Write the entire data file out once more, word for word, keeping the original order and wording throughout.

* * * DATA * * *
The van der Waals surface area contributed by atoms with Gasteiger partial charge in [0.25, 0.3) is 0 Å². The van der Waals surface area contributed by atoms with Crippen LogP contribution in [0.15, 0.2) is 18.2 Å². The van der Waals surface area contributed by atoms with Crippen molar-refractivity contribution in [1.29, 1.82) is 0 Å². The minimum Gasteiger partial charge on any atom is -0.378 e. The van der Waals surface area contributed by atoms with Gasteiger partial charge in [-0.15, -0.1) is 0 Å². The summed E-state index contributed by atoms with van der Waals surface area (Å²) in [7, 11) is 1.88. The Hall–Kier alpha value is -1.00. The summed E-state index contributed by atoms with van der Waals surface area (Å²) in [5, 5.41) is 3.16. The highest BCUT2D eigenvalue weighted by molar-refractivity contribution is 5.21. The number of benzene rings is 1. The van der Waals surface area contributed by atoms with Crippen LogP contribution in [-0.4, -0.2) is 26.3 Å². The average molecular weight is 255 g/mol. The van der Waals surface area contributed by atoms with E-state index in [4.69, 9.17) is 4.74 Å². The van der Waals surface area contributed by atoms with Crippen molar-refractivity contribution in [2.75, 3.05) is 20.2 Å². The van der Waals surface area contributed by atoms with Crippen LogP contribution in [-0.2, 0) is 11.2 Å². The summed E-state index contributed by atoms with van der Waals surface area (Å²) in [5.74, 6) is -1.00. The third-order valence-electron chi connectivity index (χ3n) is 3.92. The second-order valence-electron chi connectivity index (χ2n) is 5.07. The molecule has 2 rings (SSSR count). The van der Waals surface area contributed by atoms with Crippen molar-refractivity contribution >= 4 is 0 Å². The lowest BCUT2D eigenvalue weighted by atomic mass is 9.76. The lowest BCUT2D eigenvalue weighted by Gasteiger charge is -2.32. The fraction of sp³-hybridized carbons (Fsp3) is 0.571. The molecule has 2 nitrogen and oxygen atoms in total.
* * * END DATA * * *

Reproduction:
The van der Waals surface area contributed by atoms with Gasteiger partial charge in [0.25, 0.3) is 0 Å². The van der Waals surface area contributed by atoms with Crippen LogP contribution in [0.15, 0.2) is 18.2 Å². The van der Waals surface area contributed by atoms with Crippen molar-refractivity contribution in [1.29, 1.82) is 0 Å². The minimum Gasteiger partial charge on any atom is -0.378 e. The van der Waals surface area contributed by atoms with Gasteiger partial charge in [-0.15, -0.1) is 0 Å². The summed E-state index contributed by atoms with van der Waals surface area (Å²) in [7, 11) is 1.88. The Hall–Kier alpha value is -1.00. The summed E-state index contributed by atoms with van der Waals surface area (Å²) in [5, 5.41) is 3.16. The highest BCUT2D eigenvalue weighted by molar-refractivity contribution is 5.21. The number of benzene rings is 1. The van der Waals surface area contributed by atoms with Crippen LogP contribution in [-0.4, -0.2) is 26.3 Å². The average molecular weight is 255 g/mol. The van der Waals surface area contributed by atoms with E-state index in [4.69, 9.17) is 4.74 Å². The van der Waals surface area contributed by atoms with Crippen molar-refractivity contribution in [2.75, 3.05) is 20.2 Å². The van der Waals surface area contributed by atoms with Crippen LogP contribution in [-0.2, 0) is 11.2 Å². The summed E-state index contributed by atoms with van der Waals surface area (Å²) in [5.74, 6) is -1.00. The third-order valence-electron chi connectivity index (χ3n) is 3.92. The second-order valence-electron chi connectivity index (χ2n) is 5.07. The molecule has 2 rings (SSSR count). The van der Waals surface area contributed by atoms with Crippen molar-refractivity contribution >= 4 is 0 Å². The lowest BCUT2D eigenvalue weighted by atomic mass is 9.76. The lowest BCUT2D eigenvalue weighted by Gasteiger charge is -2.32. The fraction of sp³-hybridized carbons (Fsp3) is 0.571. The molecule has 2 nitrogen and oxygen atoms in total.